Considerably less than 24 several hours after Kevin Hartdeclared that he was staying offered the “possibility of a life time” to host the 2019 Academy Awards in February, his old tweets, precisely homophobic kinds, multiple containing the slur f*g, commenced getting awareness.
The newfound attention to Hart’s old homophobic tweets will come at a time when the 91st annual ceremony will likely feature queer films, these as Boy Erased, and Bohemian Rhapsody. There’s also the solid risk that LGBTQ icon Woman Gaga becomes the front-runner for Best Actress, creating a condition wherever her potential Oscars instant is centered on her addressing the comedian’s previous remarks in her speech.
Hart has also come below fire for seemingly defending a joke from his 2010 stand-up special Critically Funny where he said “one particular of my most significant fears” was his son staying homosexual. “It really is about my concern,” he claimed in a 2015 Rolling Stone job interview. “I’m wondering about what I did as a father, did I do some thing completely wrong, and if I did, what was it? Not that I’m not gonna love my son or believe about him any otherwise. The funny detail in that joke is it is me having mad at my son since of my very own insecurities—I panicked. It has almost nothing to do with him, it is about me. Which is the variance between bringing a joke across that’s nicely thought-out and declaring a thing just to ruffle feathers.”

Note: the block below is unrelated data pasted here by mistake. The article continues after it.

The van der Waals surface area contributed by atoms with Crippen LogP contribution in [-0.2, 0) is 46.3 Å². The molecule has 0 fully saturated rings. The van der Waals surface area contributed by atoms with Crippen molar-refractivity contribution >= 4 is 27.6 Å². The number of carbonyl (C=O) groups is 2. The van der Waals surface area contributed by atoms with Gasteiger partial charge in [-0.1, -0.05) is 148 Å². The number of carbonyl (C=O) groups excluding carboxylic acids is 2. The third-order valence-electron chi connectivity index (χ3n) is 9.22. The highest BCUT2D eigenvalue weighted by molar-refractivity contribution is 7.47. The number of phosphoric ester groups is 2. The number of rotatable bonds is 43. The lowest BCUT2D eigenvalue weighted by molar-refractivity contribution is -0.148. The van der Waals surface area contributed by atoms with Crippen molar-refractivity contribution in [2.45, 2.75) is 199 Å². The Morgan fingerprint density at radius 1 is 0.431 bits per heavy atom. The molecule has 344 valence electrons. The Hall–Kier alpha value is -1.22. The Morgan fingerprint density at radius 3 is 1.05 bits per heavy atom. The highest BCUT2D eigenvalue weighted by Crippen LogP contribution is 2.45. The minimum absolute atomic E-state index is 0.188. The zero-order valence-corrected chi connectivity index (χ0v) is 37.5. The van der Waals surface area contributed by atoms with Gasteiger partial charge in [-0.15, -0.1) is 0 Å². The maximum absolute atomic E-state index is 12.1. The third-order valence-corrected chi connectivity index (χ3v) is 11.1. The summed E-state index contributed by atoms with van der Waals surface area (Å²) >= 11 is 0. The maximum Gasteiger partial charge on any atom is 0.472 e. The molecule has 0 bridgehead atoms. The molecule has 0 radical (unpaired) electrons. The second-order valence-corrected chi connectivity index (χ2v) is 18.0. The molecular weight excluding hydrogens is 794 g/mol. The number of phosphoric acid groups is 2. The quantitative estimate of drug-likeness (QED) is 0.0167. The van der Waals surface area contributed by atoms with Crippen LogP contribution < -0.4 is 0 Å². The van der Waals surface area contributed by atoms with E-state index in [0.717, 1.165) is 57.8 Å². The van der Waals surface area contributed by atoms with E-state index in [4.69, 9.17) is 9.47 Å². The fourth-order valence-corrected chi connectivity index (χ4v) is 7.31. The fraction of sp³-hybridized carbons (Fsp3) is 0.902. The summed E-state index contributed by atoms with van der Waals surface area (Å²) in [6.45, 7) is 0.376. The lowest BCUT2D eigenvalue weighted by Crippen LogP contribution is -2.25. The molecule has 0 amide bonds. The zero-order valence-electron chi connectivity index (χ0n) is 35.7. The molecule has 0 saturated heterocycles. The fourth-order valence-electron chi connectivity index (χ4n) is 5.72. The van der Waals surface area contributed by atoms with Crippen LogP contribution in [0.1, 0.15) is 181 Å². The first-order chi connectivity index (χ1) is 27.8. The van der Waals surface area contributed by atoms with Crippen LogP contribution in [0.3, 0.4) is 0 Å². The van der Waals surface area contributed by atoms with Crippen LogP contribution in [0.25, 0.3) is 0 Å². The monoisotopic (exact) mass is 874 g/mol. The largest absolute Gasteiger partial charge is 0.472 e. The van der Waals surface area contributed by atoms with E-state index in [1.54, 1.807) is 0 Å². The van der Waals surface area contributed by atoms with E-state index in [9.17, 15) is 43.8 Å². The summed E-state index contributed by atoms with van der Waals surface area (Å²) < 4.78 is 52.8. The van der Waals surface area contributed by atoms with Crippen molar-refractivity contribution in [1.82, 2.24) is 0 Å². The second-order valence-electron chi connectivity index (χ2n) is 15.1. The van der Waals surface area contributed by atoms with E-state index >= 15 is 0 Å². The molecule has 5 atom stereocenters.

The same year as the Rolling Stone interview, Hart applied that exact same “insecurities” excuse when conveying why he would never play a gay character on The Breakfast Club. “I just can’t,” he explained, perFolks. “Not simply because I have any ill will or disrespect, but mainly because I really do not assume I’m seriously heading to dive into that position 100 p.c, due to the fact of insecurities about myself striving to play that aspect. Does that make sense?”
Hart posted a non-reaction to the resurfacing tweets:
He place a screenshot of the first tweet on Instagram, again declaring “I swear I like becoming a dad,” and hashtagging it #message.
But sometime following the ruckus got going, Hart (or anyone on his staff) did delete at the very least some of the tweets.
Is an genuine response coming? The Rolling Stone piece’s author shared some of his 2015 transcript that would recommend we shouldn’t hold our breath: